Q: What are the sources of water pollution?
A: There are many, especially toxins that come from industrial and municipal wastewaters, runoff from farms and urban areas, and the erosion of soils. These toxins can include naturally-occurring chemicals that are present in higher concentrations because of human activities as well as new, man-made compounds such as DDT.
Other pollutants include biostimulants from sewage and industrial wastes; oil from runoffs, accidental spills, and oil and gas production; sediments from erosion caused by farming, forestry, mining, and development; plastics and other debris from ships, fishing nets, and containers; thermal pollution from the cooling water that comes from power and industrial plants; human pathogens from sewage, urban runoff, and livestock; and finally, alien species that are introduced into a habitat by ships.
Q: That’s a lot of pollutants. What are the most important?
A: Since the Clean Water Act was passed and reauthorized in the 1970s and 1980s, the most harmful pollutants have actually come from diffuse sources rather than direct discharges. For example, oil pollution from ships, accidental spills and production activities has been curtailed after a concerted effort by environmentalists and policymakers, but diffuse pollution from various land-based activities—for instance, urban runoff—has not.
Of these pollutants, nowadays coastal areas are most endangered by the introduction of excess nutrients that overwhelm the local ecosystem.
Q: How does pollution enter the water from these diffuse sources?
A: Pollutants from diffuse sources include those released into the atmosphere by fossil-fuel and waste combustion, along with pesticides, toxic-waste products, nutrients, and sediments that enter the water as runoff from the land. According to a Pew report on water pollution, the latter is the primary source of pollution in coastal waters, which is, in turn, where the “most demonstrable effects on living resources occur.”
Q: What effects does water pollution have on life in the water?
A: Toxins, such as those from industrial wastewaters, can poison living organisms—causing disease and reproductive failure, and can also pose human health risks. On the other hand, organic wastes—such as nitrogen and phosphorous—can overload coastal habitats and cause serious depletion of dissolved oxygen supplies needed by marine animals. It’s true that normally, these habitats need nutrients, but too much can over-stimulate the environment, creating more organic matter than the ecosystem can handle. These wastes can also stimulate algal blooms, which can often kill off other organisms in the area.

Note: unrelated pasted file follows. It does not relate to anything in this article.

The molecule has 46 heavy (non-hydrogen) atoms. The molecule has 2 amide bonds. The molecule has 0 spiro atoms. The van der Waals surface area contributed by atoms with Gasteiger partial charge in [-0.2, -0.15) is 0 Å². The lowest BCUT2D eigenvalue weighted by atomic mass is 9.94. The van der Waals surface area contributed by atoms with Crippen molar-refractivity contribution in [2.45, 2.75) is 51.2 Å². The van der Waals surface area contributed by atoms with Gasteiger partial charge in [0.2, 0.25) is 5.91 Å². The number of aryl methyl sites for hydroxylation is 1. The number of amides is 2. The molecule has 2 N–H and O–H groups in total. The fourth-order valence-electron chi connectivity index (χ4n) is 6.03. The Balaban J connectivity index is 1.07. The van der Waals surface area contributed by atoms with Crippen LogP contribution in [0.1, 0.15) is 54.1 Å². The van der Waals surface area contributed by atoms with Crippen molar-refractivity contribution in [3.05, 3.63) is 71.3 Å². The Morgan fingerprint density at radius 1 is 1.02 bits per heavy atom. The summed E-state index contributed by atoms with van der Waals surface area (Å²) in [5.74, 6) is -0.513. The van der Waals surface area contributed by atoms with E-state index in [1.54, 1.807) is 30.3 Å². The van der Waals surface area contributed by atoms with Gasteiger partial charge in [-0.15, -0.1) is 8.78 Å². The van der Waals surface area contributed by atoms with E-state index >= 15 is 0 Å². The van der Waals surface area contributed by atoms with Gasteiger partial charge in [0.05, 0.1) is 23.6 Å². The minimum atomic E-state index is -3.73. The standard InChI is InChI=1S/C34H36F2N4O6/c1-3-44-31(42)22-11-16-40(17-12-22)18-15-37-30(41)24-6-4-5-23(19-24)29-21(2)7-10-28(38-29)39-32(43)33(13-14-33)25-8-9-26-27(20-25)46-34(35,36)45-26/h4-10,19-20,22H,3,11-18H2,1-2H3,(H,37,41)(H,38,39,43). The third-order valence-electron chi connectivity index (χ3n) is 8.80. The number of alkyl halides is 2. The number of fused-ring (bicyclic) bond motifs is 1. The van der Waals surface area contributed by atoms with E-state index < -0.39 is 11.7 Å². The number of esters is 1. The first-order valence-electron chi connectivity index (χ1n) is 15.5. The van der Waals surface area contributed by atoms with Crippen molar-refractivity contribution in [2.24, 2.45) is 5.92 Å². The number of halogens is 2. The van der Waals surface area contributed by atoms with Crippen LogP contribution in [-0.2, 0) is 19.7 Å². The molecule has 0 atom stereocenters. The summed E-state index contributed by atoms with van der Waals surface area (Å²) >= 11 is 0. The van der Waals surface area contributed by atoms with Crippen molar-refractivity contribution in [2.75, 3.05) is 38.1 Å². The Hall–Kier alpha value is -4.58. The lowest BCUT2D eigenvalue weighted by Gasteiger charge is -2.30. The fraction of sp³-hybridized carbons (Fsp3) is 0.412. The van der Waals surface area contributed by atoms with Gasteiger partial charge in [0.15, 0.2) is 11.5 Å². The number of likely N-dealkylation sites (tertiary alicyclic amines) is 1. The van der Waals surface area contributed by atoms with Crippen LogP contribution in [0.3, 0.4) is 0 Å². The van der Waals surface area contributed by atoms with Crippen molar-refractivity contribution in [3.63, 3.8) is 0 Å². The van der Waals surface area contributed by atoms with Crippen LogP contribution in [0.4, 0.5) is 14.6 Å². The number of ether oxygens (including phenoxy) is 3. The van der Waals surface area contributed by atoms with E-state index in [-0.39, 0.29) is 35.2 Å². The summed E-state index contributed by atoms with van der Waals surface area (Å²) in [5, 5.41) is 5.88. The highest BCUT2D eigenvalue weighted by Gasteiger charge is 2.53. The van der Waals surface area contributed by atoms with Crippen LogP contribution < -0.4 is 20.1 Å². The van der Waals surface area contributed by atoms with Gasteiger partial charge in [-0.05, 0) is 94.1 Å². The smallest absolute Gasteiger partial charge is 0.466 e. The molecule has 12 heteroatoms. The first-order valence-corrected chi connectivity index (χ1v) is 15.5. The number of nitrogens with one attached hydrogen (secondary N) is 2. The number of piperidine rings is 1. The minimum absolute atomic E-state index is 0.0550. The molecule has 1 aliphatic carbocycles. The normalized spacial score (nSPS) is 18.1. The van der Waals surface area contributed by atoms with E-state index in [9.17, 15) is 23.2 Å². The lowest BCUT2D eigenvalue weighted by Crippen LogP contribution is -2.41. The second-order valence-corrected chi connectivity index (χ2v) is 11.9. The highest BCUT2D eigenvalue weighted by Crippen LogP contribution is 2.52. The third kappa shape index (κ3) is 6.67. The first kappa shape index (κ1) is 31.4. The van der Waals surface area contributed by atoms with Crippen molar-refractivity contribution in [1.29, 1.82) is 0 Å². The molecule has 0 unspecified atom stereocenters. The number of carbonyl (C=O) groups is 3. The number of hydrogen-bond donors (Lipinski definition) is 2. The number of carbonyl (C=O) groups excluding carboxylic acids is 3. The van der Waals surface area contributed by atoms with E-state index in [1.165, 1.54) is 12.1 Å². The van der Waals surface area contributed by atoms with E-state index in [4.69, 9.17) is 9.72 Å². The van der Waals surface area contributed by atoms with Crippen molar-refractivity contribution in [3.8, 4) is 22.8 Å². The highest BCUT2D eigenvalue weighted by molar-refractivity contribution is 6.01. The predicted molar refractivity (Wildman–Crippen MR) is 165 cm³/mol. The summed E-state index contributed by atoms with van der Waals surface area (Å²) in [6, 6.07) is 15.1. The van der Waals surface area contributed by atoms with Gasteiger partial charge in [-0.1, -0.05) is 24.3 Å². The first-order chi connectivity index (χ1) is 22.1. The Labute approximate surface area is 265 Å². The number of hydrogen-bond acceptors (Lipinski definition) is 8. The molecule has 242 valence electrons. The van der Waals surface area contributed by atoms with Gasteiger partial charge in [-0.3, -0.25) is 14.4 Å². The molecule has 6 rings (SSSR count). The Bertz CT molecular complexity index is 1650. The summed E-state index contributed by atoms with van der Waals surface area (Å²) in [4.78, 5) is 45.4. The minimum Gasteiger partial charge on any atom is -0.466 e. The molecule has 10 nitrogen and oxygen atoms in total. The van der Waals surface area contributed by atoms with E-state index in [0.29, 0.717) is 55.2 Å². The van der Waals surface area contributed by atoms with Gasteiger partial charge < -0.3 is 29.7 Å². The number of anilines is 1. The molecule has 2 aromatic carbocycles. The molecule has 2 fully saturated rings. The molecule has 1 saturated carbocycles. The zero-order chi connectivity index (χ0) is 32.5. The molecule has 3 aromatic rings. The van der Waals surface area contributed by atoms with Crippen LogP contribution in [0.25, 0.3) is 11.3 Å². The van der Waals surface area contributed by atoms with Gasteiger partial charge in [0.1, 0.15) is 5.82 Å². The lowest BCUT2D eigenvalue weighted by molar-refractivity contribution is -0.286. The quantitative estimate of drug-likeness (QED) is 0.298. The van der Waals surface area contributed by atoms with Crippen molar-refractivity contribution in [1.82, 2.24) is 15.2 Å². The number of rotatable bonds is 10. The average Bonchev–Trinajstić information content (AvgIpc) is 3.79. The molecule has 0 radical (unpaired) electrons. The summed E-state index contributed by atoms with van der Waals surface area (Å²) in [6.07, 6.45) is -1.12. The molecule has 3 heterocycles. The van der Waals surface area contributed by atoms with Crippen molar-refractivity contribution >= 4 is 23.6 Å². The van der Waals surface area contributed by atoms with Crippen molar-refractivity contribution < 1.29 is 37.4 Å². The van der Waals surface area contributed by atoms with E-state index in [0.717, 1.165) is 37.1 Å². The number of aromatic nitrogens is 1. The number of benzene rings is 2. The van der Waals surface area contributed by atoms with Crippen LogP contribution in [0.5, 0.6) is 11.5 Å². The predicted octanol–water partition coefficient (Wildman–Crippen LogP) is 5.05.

Meanwhile, sediments from land runoff or dredging can decrease the clarity of the water and smother and cause the loss of sea grasses and coral reefs, which can in turn alter the food chains that support fisheries in the area.
Q: What measures have been taken so far?
A: As mentioned before, maritime pollution has subsided somewhat over the past 30 years, thanks to the Federal Water Pollution Control Act, which was passed in 1972, and reauthorized twice in the 1980s as the Clean Water Act. The law imposed uniform minimum federal standards for municipal and industrial wastewater treatment, and put limits on pollutants in discharges from industrial facilities—requiring plants to adopt up-to-date pollution-control technology.
The Clean Water Act also increased standards for waste treatment plants—under law, about $125 billion was spent between 1972 and 1992 creating new public treatment works. The ban of pesticides and other harmful chemicals such as DDT, PCBs, and lead additives in gasoline, have also helped to control maritime pollution.
Q: Have these measures worked?
A: Yes, despite the fact that there has been a steady increase in population in the United States, as well as an increase in wastewater discharge, maritime pollution has decreased dramatically. Oxygen levels in New York Harbor, for instance, are now 50 percent higher than they were 30 years ago. In the Southern California Bight, off Los Angeles and San Diego, inputs of many pollutants have been reduced 90 percent or more over a 25-year period, and the ecosystem there—including kelp, fish, and seabird populations—has greatly recovered.
Q: What are the next steps?
A: As noted above, the most serious water-quality problems come from diffuse sources, and those are more difficult to deal with. According to a Pew report on water pollution, slowing or reversing coastal pollution will, in particular, require management strategies for a variety of watersheds that are often far inland from coastal environments.
Some measures to reduce pollution could include: advanced treatment of municipal wastewaters; the reduction of nitrogen oxide emissions from power plants and vehicles; the control of ammonia emissions from animal feedlots; the more efficient use of fertilizers and manure; and the restoration of wetlands and floodplains that often act as nutrient traps for runoff.